The Tripods Attack! (The Young Chesterton Chronicles)
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The Tripods Attack! (The Young Chesterton Chronicles)

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3.66 of 5 stars 3.66  ·  rating details  ·  38 ratings  ·  12 reviews
They are coming! Sixteen-year-old Gilbert Chesterton is orphaned and friendless, stuck working a menial job in grimy turn-of-the-century London. Then one night strange lights fill the sky, and a hail of giant meteors crashes into a field outside the city. The next day Gilbert is amazed to find himself hired by a newspaper and rushed out to investigate the scene. Is it a ha...more
Paperback, 384 pages
Published March 27th 2008 by Sophia Institute Press
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CatholicBibliophagist
Currently rereading this because I've just gotten a copy of the second book in the series and want to be able to judge it in the context of the first.

Update:

Hey, still good the second time around!

In an alternate universe, young G.K. Chesterton meets the young H.G. Wells while on assignment to write about some strange "meteors." Yep, it's the War of the Worlds as the Martians invade England. The two young men are soon joined by Father Brown and a mysterious fellow known only as The Doctor (but n...more
Marlene  Schuler
At first glance, this looks like an amazingly nutty book. I mean... personally, if this did not have "The Young Chesterton Chronicles" brandied across the bottom of the cover, I probably would not have picked it up.


Do not let the cover fool you.


It's not what it seems. There is so much in between the covers of this book- action, adventure, Steampunk inventions, an alternate universe, Martians, Catholicism, Chesterton, debates, philosophy... it's mind boggling, fresh, exciting, and like nothing...more
Jeffrey Arrowood
Despite criticisms from G.K. Chesterton purists, Tripods Attack deserves lauds for a number of reasons. First, it's just a good piece of fiction in its own right. John McNichol incorporates a classic War of the Worlds theme within an alternate universe. The story itself is well-written, gripping and captivating.

Second, the Catholic worldview is woven into the text in a natural, unobtrusive way. It is simply part of the fabric of the story. It very much reminds me of the unique quality of Catholi...more
Julie Davis
I read the second book first just because this original novel was being reprinted at the time. Here I got the backstory for a steampunk world where young Gilbert Chesterton, recently orphaned, went from his home in Minnesota and found himself working in a computer factor in England (they call it something else, but punchcards and machines work everything so these are early computers). Downtrodden, barely making a living, and with no discernibly bright future, Gil is unexpectedly called into the...more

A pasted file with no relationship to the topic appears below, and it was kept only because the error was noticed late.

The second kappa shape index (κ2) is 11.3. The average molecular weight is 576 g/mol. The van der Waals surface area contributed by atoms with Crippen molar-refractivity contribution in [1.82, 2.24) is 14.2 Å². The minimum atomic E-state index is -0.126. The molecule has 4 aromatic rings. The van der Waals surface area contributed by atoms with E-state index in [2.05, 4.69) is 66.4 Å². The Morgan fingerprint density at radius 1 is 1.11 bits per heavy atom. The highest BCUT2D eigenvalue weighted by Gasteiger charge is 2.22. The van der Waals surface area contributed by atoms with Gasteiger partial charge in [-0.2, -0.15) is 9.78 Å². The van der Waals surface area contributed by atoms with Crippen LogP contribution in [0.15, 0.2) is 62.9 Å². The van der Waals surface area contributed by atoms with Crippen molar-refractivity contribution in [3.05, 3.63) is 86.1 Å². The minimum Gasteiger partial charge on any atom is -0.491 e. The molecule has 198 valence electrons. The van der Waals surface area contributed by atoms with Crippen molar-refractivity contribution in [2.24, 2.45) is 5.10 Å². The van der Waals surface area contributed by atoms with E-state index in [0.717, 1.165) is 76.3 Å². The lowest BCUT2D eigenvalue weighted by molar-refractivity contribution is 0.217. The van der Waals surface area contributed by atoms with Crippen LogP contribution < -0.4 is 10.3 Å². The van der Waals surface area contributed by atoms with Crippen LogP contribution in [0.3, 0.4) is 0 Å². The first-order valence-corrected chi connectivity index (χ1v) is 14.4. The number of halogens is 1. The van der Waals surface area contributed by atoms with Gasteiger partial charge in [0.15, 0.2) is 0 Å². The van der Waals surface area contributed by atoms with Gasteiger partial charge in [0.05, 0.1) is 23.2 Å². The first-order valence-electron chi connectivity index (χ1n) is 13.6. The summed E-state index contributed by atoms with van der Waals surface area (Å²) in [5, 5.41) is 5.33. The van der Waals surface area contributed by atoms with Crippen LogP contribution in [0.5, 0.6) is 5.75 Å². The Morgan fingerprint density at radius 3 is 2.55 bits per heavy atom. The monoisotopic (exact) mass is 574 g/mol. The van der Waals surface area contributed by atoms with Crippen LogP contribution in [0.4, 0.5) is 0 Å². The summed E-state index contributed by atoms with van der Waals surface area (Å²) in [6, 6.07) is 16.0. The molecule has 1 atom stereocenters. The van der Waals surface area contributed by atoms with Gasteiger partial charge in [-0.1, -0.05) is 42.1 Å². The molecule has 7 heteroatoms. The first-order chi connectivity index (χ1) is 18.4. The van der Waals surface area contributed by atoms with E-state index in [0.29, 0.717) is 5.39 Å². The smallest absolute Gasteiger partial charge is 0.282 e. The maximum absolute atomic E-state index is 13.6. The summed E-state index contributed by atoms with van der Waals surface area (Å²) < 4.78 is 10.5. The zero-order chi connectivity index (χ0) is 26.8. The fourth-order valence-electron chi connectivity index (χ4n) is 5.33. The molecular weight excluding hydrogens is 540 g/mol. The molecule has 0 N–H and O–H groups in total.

Elizabeth
I'm really excited for the next one to come out. It was a pretty good book that reminded me a lot of "The Man Who Was Thursday," probably because it was written in the style of Chesterton... I thought it was fascinating that the main characters were based off of H.G. Wells, G.K. Chesterton, and Fr. Brown from the Father Brown Mysteries Series (by G.K. Chesterton). Good read. I'd probably have to read it again to catch everything I missed the first time. :)
Patrick
Amusing, well-written historical fiction that blends Christian and steampunk elements.
Maggie
This book gets an overall meh. Poorly written, cliched, and with in-your-face-but-trying-to-be-subtle-ish Catholicism. However, I did enjoy it. The idea is fun, if silly (a teenaged G. K. Chesterton reimagined running through an alternate version of Edwardian England as an American (!!!) while aliens attack), it's mildly entertaining, has occasional flashes of humor and is edifying in the sense that it is a harmless diversion with Catholic themes. In other words, it's like Regina Doman writing a...more
Elevetha
It was okay.

I was never truly interested.

The characters weren't as brilliant as I expected for who they were supposed to be.

The Doctor was a huge letdown. He was cruel and just horrible. I wasn't sure if the author was implying that this "Doctor" was a version of "the Doctor" from "Doctor Who" or what. If so, that would make it doubly worse.

The writing dragged on and on and on.

Plot was iffy at best. Rather a "War of the Worlds" theme.

I probably wouldn't recommend it.
Jennifer Fitz
I really enjoyed this. Learned about it via Jeff Miller at the Curt Jester, and snatched it up at my local Catholic bookstore. No regrets, I'm now a member of the John McNichol fan club.

Recommended for folks who like fun genre action-adventure, and particularly those with a fondness for GKC. Suitable for middle school and up. Has a couple gory alien battle scenes that squeamish mothers might want to skim, but boys seem to like, go figure.
Will
First, be warned that the "Chesterton" of this steampunk novel is not really Chesterton, but an AMERICAN character from an alternate history. And WATSON as a villain! Words fail me.

I was also disappointed by apparent plagiarism from "The League of Extraordinary Gentlement".
Matthew
Much better than I thought it was going to be.
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John McNichol was born in Toronto, Canada, in 1970, and spent the first eighteen years of his life there before attending Franciscan University of Steubenville, where he met his wife, Jeanna. Today, they live with their seven children in Vancouver, Washington, where John earned Master's degrees in English Literature and Education, and teaches middle school.
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